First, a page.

In an unexpected twist Thursday morning, the U.S. Board on Geographic Names deferred a vote that would have changed the name of Mount Evans.
Many had expected the federal board to approve a new name, Mount Blue Sky, proposed by many Native American tribal leaders and representatives, Gov. Jared Polis, a Colorado renaming board and other community members.
But Thursday morning before the federal board’s meeting, Jennifer Runyon, executive acting secretary for the U.S. Board on Geographic Names, said the federal board had “received a request from a tribal government for government-to-government consultation,” and that a decision had been made to defer a final vote. The U.S. board did not say which tribe asked for the request.
Citing Department of the Interior guidelines for consulting that allow tribal governments to request consultation when a decision with tribal implications is considered, board vice chair Susan Lyon said at the start of the meeting Thursday that “no decision will be made on Mount Evans today and we won’t be discussing any of the pending proposals.”
Clear Creek County officials and Native American tribal representatives said Thursday they wanted to wait to comment until they had more information about the request to defer a vote.
However, during the Colorado board’s meetings last fall to hear proposals for renaming Mount Evans, Northern Arapaho tribe members advocated for Mount Blue Sky and Northern Cheyenne tribe members supported the name Mount Cheyenne Arapaho. Colorado Geographic Naming Advisory Board members asked proponents of the name Mount Blue Sky if they had plans to meet with those who advocated for Mount Cheyenne Arapaho to negotiate an agreeable name.
“If we have two names, both with support from different Indian nations, is there any room for the two groups to discuss this further or do you want us to decide?” state Rep. Adrienne Benavidez, a renaming committee board member, asked during that November meeting.
A member of a coalition that gathered input from tribal representatives said the group tried many times to engage members of the Northern Cheyenne tribe in discussion, but were unsuccessful.
Name change is “long past due”
Had the federal board voted, its decision would have marked the end of a lengthy process to give the prominent 14er, visible from Denver, a much less controversial label.
“I think the time is long past due for the acknowledgment that that is not an appropriate name,” Clear Creek County Commissioner Chairman Randy Wheelock said Wednesday night. From November 2020 to March 2022, he co-led educational meetings and gatherings where a potential name change was deliberated before Clear Creek County officials recommended the name Mount Blue Sky to the Colorado Geographic Naming Advisory Board.
“Generally speaking, my attitude was — and the board’s attitude was — that we were giving the biggest credence to the two Indigenous proposals, and when they didn’t combine (and agree) on one proposal, we looked at the level of support that each of them had and there was much, much greater support that we saw from both the Indigenous community and the non-Indigenous community for Mount Blue Sky, and so that was the reason we went ahead and made that choice,” Wheelock said Wednesday night.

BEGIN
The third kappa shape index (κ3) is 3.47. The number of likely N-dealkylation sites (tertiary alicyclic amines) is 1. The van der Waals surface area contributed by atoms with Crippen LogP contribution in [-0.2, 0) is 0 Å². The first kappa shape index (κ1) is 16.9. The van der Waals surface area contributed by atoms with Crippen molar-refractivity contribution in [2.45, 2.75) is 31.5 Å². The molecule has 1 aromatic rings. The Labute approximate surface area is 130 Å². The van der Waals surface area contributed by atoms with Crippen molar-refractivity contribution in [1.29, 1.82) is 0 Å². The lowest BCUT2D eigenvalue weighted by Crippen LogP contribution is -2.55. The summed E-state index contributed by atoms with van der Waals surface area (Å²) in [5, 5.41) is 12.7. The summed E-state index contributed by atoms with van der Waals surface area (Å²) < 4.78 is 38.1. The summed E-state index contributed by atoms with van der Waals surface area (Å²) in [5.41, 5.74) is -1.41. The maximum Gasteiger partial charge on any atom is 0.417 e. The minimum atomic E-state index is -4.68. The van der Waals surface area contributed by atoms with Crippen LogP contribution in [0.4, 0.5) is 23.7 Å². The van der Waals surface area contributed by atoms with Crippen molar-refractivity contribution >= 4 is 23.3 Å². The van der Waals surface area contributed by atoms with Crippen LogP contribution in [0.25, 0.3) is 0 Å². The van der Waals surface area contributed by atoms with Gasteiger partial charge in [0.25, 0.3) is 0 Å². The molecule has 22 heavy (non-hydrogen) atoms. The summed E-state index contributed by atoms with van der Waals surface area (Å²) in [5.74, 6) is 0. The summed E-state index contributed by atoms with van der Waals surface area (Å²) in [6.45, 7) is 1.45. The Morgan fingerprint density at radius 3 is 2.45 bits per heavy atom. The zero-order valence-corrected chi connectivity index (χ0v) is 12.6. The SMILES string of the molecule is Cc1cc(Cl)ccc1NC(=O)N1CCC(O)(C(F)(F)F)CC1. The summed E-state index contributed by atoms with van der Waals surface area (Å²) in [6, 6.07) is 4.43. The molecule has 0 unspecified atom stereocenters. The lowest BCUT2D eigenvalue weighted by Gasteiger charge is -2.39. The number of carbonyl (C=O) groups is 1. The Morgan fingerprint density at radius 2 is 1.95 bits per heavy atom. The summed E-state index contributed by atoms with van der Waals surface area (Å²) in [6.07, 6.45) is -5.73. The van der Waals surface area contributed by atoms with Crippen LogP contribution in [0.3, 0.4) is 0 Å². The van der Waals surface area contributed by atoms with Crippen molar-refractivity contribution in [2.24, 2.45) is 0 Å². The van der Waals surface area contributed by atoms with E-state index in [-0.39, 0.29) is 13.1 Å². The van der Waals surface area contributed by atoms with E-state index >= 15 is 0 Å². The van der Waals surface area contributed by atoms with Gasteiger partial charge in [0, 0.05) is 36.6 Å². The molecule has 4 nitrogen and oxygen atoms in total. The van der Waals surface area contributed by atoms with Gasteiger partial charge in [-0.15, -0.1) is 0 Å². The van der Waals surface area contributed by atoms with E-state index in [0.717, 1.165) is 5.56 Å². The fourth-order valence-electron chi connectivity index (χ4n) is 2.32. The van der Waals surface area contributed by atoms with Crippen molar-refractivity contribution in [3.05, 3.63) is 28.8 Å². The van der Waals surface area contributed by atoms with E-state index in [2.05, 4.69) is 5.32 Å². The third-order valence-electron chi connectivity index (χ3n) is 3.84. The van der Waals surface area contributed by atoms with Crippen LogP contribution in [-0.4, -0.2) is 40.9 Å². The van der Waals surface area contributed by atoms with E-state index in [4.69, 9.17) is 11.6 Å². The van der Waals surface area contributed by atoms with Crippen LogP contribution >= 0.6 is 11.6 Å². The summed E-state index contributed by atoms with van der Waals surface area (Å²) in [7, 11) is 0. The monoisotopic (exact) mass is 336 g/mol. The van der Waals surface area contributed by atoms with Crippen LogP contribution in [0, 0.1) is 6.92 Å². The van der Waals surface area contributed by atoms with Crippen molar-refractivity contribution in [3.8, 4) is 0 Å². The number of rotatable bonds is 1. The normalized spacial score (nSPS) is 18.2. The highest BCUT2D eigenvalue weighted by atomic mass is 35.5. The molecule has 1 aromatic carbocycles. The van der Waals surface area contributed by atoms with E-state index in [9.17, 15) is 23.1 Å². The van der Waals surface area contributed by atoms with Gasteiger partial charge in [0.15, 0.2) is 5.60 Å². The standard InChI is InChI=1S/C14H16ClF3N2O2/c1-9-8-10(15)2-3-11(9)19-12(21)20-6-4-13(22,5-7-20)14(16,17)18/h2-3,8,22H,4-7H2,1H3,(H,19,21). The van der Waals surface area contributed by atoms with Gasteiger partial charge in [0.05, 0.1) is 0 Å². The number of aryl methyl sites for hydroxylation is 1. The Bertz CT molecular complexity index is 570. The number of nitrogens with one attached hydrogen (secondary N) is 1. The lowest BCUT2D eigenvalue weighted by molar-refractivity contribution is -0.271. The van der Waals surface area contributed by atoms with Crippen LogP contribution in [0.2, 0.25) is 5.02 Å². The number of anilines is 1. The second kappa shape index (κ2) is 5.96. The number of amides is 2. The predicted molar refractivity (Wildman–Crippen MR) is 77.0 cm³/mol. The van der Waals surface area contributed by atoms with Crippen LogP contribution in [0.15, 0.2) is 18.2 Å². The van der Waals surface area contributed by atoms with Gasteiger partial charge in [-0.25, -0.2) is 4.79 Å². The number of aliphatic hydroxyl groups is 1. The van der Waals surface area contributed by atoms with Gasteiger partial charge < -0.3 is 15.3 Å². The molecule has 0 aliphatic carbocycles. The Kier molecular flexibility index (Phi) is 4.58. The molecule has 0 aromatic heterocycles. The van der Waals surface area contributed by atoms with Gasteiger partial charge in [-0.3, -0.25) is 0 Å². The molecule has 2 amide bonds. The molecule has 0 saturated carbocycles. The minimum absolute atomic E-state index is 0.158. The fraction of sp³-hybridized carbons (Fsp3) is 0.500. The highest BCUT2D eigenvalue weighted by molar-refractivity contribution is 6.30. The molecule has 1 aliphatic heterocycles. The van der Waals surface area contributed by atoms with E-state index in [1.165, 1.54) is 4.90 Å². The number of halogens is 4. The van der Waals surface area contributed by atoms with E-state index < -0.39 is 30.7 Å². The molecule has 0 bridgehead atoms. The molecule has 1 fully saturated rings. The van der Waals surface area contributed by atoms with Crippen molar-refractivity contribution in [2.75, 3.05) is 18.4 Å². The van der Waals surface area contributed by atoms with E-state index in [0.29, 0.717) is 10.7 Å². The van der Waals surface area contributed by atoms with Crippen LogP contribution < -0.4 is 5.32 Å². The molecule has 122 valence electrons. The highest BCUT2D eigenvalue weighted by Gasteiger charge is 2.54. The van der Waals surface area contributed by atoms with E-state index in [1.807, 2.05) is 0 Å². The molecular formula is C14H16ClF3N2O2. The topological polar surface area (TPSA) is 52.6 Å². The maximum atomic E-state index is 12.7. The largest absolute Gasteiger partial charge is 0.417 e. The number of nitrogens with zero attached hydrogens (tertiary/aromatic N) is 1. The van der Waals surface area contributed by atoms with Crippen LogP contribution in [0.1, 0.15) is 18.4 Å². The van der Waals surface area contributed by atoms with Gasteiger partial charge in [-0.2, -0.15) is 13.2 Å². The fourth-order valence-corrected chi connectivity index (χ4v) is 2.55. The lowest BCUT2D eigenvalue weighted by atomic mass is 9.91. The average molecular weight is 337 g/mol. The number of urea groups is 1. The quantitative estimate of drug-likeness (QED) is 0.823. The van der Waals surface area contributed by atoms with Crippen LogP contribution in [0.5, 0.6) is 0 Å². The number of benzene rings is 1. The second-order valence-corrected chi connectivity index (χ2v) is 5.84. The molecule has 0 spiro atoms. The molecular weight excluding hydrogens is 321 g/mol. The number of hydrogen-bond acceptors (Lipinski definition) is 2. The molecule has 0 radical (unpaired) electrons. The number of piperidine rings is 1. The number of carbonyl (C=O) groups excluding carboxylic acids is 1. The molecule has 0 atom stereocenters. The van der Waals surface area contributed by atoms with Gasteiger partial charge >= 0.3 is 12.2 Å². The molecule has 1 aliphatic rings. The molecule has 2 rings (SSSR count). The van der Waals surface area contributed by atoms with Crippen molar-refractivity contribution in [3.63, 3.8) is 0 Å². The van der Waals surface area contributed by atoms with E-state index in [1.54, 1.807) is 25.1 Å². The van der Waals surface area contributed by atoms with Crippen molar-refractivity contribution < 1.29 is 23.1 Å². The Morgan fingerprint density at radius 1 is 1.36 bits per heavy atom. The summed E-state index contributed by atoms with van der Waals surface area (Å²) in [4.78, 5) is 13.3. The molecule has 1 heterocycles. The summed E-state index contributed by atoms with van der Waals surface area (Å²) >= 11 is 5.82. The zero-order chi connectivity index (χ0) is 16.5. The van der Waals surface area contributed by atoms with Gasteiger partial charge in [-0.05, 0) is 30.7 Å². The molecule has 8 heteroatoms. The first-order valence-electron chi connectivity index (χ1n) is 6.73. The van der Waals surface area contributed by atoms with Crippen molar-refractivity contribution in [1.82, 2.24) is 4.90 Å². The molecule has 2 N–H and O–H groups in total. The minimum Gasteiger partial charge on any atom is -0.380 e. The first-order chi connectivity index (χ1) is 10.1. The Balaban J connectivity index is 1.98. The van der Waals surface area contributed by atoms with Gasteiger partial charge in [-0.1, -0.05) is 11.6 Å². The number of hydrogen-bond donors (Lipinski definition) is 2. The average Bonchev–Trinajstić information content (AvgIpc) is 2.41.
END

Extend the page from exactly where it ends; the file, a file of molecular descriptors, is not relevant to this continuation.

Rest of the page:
On Thursday morning, he said he had no comment about the deferral.
For some Native American Coloradans, renaming the peak has been a decadeslong process. And for state officials and other community members, who engaged in research to support four other name change proposals for the Clear Creek County landmark, the process has taken more than a year to complete.
The renaming process aimed to strip former Gov. John Evans’ name from the 14,265-foot peak. Evans, who served as territorial governor from 1862 to 1865, was forced to resign for his role in the 1864 Sand Creek Massacre, a deadly attack on Native Americans that led to the deaths of more than 230 Cheyenne and Arapaho people, mostly women, children and older adults.
☀️ READ MORE
The Colorado Geographic Naming Advisory Board in November voted unanimously to change the name to Mount Blue Sky, a move supported by Clear Creek County officials, Gov. Polis, and many Native American tribe leaders and members who participated in the renaming process.
Anne Hayden, John Evans’ great-great-granddaughter, noting that she did not represent all members of her family, testified at a public meeting and said she favored changing the peak’s name.
Polis earlier this month wrote in a letter to the U.S. Board on Geographic Names that each of the 14,000-foot peaks in Colorado deserves “a name befitting their majesty.”
While many Coloradans have grown up knowing the name Mount Evans, Polis wrote, it’s clear that people want a new name that unites the community and does not divide it. In the letter, Polis cited research by scholars at the University of Denver and Northwestern University, both of which Evans helped found, saying their work showed “Evans’ culpability for the Sand Creek Massacre, without question.”
During the formal process to consider renaming the peak, the Colorado Geographic Naming Advisory Board received more than 200 written and verbal statements from Native American tribe leaders, local government officials, community members and loved ones of those who perished in or survived the Sand Creek Massacre, Chris Arend, a spokesman for the state naming board, wrote in an email Wednesday.
“Considering there were six proposals and hours of public testimony, it was clear that there was a strong shared desire to rename Mount Evans,” he wrote. “Ultimately, Mount Blue Sky struck the appropriate chord to garner support of Clear Creek County, the (Colorado Renaming Advisory Board) and Governor Polis.”